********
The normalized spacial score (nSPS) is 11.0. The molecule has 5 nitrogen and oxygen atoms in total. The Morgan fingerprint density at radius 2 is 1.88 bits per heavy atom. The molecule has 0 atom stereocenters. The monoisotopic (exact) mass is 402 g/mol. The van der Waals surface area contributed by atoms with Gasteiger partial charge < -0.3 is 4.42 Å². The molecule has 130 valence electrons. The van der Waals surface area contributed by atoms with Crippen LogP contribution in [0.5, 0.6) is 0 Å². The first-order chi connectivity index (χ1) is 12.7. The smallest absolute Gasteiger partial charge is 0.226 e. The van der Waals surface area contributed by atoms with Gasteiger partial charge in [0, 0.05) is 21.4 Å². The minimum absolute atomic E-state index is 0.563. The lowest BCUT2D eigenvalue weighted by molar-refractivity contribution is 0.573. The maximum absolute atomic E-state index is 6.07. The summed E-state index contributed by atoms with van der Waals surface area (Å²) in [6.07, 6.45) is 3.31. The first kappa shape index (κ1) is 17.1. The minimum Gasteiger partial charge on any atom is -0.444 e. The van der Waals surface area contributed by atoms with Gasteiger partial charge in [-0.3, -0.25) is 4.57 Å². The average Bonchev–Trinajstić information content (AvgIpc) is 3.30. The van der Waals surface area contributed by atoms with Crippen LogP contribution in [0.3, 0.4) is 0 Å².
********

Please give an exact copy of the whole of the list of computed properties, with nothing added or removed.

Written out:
The normalized spacial score (nSPS) is 11.0. The molecule has 5 nitrogen and oxygen atoms in total. The Morgan fingerprint density at radius 2 is 1.88 bits per heavy atom. The molecule has 0 atom stereocenters. The monoisotopic (exact) mass is 402 g/mol. The van der Waals surface area contributed by atoms with Gasteiger partial charge < -0.3 is 4.42 Å². The molecule has 130 valence electrons. The van der Waals surface area contributed by atoms with Crippen LogP contribution in [0.5, 0.6) is 0 Å². The first-order chi connectivity index (χ1) is 12.7. The smallest absolute Gasteiger partial charge is 0.226 e. The van der Waals surface area contributed by atoms with Gasteiger partial charge in [0, 0.05) is 21.4 Å². The minimum absolute atomic E-state index is 0.563. The lowest BCUT2D eigenvalue weighted by molar-refractivity contribution is 0.573. The maximum absolute atomic E-state index is 6.07. The summed E-state index contributed by atoms with van der Waals surface area (Å²) in [6.07, 6.45) is 3.31. The first kappa shape index (κ1) is 17.1. The minimum Gasteiger partial charge on any atom is -0.444 e. The van der Waals surface area contributed by atoms with Gasteiger partial charge in [-0.3, -0.25) is 4.57 Å². The average Bonchev–Trinajstić information content (AvgIpc) is 3.30. The van der Waals surface area contributed by atoms with Crippen LogP contribution in [0.3, 0.4) is 0 Å².